General Idioms (Page 18)
- Pick up the pace
To speed things up
- Picture perfect
When something is exactly as it should be it is said to be picture perfect.
- Pile it on thick
To pile it on thick is to exaggerate or overstate something, usually flattery or praise. ('Lay it on thick' is also used.)
- Pin down with a label
If you pin someone down with a label, you characterise them, often meant negatively as the label is restrictive.
- Piping hot
If food is piping hot, it is very hot indeed.
- Plain as a pikestaff
If something is as plain as a pikestaff, it is very clear.
- Plain sailing
If something is relatively easy and there are no problems doing it, it is plain sailing.
- Plan B
Plan is an alternate or fall-back position or method when the initial attempt or plan goes wrong.
- Play fast and loose
If people play fast and loose, they behave in an irresponsible way and don't respect rules, etc.
- Play for keeps
If you are playing for keeps, you take things very seriously and the outcome is very important to you; it is not a mere game.
- Play hard to get
If someone plays hard to get, they pretend not to be interewsted or attracted by someone, usually to make the other person increase their efforts.
- Play havoc
Playing havoc with something is creating disorder and confusion; computer viruses can play havoc with your programs.
- Play hooky
If people play hooky, they don't attend school when they should and don't have a valid reason for their absence.
- Play the fool
If someone plays the fool, they behave in a silly way to make people laugh.
('Act the fool' is and alternative form.)
- Play with fire
If people take foolish risks, they are playing with fire.
- Playing to the gallery
If someone plays to the gallery, they say or do things that will make them popular at the expense of more important issues.
- Please revert
Please respond to me if the solution provided is incorrect or insufficient.
- Poetry in motion
Something that is poetry in motion is beautiful to watch.
- Poles apart
When two people or parties have an opinion or point of view that is as far apart as they could possibly be, they are poles apart.
- Pop the question
When someone pops the question, they ask someone to marry them.
Post-haste means as quickly as possible.
If you take pot-luck, you take whatever happens to be available at the time.
- Pour oil on troubled waters
If someone pours oil on troubled waters, they try to calm things down.
- Powers that be
The powers that be are the people who are in charge of something.
- Practical joke
A practical joke is a trick played on someone that is meant to be funny for people watching, though normally embarrassing for the person being tricked.
- Presence of mind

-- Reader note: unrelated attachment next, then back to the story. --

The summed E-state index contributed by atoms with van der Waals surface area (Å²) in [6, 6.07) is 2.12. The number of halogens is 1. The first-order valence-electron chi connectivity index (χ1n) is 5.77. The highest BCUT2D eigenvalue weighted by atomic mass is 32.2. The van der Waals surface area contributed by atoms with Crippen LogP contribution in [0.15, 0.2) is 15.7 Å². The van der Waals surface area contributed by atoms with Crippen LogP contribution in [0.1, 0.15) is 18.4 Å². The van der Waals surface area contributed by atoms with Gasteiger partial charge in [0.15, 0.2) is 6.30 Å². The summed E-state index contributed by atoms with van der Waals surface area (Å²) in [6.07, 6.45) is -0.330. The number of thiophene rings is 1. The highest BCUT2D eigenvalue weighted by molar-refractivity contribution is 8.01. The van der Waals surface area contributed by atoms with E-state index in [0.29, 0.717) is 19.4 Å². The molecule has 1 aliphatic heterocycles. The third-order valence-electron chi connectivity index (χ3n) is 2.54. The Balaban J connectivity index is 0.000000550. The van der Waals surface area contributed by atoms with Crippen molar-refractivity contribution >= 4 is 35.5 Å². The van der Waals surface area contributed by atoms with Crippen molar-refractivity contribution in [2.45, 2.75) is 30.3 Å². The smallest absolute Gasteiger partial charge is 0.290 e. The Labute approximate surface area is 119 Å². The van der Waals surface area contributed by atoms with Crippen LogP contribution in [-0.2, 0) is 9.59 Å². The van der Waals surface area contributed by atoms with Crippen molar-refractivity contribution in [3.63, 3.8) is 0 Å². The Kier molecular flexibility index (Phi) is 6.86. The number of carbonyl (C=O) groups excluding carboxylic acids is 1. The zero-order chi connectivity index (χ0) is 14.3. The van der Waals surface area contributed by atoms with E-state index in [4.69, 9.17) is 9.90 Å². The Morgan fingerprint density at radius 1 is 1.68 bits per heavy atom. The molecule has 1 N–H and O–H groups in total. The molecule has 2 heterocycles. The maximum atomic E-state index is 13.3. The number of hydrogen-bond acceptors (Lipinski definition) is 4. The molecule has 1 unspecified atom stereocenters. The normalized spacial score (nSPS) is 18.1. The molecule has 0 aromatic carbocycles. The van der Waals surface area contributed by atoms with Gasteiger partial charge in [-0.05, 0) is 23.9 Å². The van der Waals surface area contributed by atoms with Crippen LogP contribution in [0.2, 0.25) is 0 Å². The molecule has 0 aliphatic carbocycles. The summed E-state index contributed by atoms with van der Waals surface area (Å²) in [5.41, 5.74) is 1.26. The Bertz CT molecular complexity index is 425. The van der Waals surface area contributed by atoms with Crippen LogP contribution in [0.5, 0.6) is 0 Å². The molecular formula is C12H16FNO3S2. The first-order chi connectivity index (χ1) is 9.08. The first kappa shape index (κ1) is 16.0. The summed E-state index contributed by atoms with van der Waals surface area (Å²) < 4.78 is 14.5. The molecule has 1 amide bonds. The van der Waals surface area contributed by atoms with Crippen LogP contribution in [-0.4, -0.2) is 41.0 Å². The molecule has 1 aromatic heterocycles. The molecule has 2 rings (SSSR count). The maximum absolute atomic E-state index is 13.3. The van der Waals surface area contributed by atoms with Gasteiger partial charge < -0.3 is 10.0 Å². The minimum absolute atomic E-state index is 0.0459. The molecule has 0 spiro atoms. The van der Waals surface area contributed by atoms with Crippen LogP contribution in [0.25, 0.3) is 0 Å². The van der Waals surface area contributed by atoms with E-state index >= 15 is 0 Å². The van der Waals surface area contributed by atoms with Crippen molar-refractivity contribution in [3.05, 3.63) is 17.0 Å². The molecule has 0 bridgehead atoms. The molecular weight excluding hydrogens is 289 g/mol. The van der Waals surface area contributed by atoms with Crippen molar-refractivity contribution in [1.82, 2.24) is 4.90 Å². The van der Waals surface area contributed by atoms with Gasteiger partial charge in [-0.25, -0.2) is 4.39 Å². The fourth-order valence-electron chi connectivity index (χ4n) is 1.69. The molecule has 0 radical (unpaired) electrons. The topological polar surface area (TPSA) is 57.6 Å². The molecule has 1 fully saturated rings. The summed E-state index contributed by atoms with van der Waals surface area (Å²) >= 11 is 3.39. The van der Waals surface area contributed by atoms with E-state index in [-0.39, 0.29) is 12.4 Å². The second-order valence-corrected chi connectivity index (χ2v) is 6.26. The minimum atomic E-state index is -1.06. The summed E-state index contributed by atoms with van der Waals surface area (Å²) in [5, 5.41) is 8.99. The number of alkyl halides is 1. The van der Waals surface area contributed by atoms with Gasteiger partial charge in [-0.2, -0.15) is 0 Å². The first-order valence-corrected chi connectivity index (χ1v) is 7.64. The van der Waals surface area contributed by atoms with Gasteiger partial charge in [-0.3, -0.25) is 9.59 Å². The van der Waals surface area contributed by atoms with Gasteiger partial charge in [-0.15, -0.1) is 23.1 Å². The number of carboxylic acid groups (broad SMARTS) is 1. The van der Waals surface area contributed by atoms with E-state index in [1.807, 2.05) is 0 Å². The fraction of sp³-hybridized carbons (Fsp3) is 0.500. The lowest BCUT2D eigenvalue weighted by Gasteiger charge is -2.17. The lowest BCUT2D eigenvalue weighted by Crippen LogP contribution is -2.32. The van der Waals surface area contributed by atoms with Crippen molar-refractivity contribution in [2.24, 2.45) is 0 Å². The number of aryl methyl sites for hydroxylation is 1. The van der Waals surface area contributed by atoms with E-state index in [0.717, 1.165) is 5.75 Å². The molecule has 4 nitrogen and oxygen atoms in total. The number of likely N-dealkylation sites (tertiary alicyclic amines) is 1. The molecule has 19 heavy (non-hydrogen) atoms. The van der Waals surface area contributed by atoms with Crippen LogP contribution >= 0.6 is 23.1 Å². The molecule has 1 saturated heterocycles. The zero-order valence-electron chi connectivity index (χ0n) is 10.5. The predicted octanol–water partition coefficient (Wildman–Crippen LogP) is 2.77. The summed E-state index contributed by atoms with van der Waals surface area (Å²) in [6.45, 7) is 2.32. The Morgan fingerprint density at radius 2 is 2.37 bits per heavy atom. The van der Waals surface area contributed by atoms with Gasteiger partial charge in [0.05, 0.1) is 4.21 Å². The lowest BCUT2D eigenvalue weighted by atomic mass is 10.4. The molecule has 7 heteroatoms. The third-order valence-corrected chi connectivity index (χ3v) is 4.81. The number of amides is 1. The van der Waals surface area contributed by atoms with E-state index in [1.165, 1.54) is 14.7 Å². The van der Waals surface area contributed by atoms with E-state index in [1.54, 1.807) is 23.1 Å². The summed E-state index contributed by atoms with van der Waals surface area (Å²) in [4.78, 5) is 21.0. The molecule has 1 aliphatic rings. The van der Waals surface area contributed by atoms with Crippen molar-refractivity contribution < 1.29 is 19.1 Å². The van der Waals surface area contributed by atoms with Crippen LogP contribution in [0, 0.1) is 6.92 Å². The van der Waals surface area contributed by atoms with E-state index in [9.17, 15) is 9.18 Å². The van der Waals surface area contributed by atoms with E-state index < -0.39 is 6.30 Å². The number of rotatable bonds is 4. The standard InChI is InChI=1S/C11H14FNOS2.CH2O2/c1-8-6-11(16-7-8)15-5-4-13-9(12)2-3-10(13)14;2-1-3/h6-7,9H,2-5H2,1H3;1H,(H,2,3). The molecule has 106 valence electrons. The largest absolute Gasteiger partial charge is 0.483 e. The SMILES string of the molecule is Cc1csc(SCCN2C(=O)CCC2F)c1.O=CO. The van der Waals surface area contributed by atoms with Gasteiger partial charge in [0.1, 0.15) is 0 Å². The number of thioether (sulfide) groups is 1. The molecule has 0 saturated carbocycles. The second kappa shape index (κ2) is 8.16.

If someone behaves calmly and rationally in difficult circumstances, they show presence of mind.
- Pride goes before a fall
Excessive pride or confidence can allow people to make mistakes or go wrong.
- Prim and proper
Someone who is prim and proper always behaves in the correct way and never breaks the rules of etiquette.
- Pros and cons
Pros and cons are arguments for or against a particular issue. Pros are arguments which aim to promote the issue, while cons suggest points against it. The term has been in use since the 16th century and is a shortening of a Latin phrase, pro et contra, which means “for and against.” Considering the pros and cons of an issue is a very useful way to weigh the issue thoughtfully and reach an informed decision.
- Pull in the reins
When you pull in the reins, you slow down or stop something that has been a bit out of control.
- Pull strings
If you pull strings, you use contacts you have got to help you get what you want.
- Pull the other one, it's got brass bells on
This idiom is way of telling somebody that you don't believe them. The word 'brass' is optional.
- Pull the pin
If you pull the pin, you put an end to something, quit or resign.
- Pull your chain
If someone pulls your chain, they take advantage of you in an unfair way or do something to annoy you.
- Pull your weight
If someone is not pulling their weight, they aren't making enough effort, especially in group work.
- Pulling chocks
If you pull chocks, you get ready and leave a place.
- Push comes to shove
If or when push comes to shove, the situation has become some bad that you are forced to do something:
If push comes to shove, we'll just have to use our savings.
- Push the envelope
This means to go to the limits, to do something to the maximum possible.
- Put a cork in it!
This is a way of telling someone to be quiet.
- Put on airs
If someone puts on airs, they pretend to be grander and more important than they really are.
- Put some dirt on it
This means that when you get hurt, you should rub it off or shake it off and you'll be ok.
- Put someone on a pedestal
If you put someone on a pedestal, you admire them greatly, idolise them.
- Put the kybosh on
To put an end to something.
- Put up or shut up
'Put up or shut up' means you do something you are talking about or not to talk about it any more.
- Put you in mind
If something suggests something to you, it puts you in mind of that thing.
- Put you in the picture
If you put someone in the picture, you tell them the information they need to know about something.
- Queer Street
If someone is in a lot of trouble, especially financial, they are in Queer Street.
- Queer your pitch
If someone queers your pitch, they interfere in your affairs and spoil things.
- Queue jumping
Someone who goes to the front of a queue instead of waiting is jumping the queue.
- Quick as a flash
If something happens quick as a flash, it happens very fast indeed.
Suggest an Idiom
Members Get More
- Sign up for free and gain access to many more
idioms and slang expressions. Register now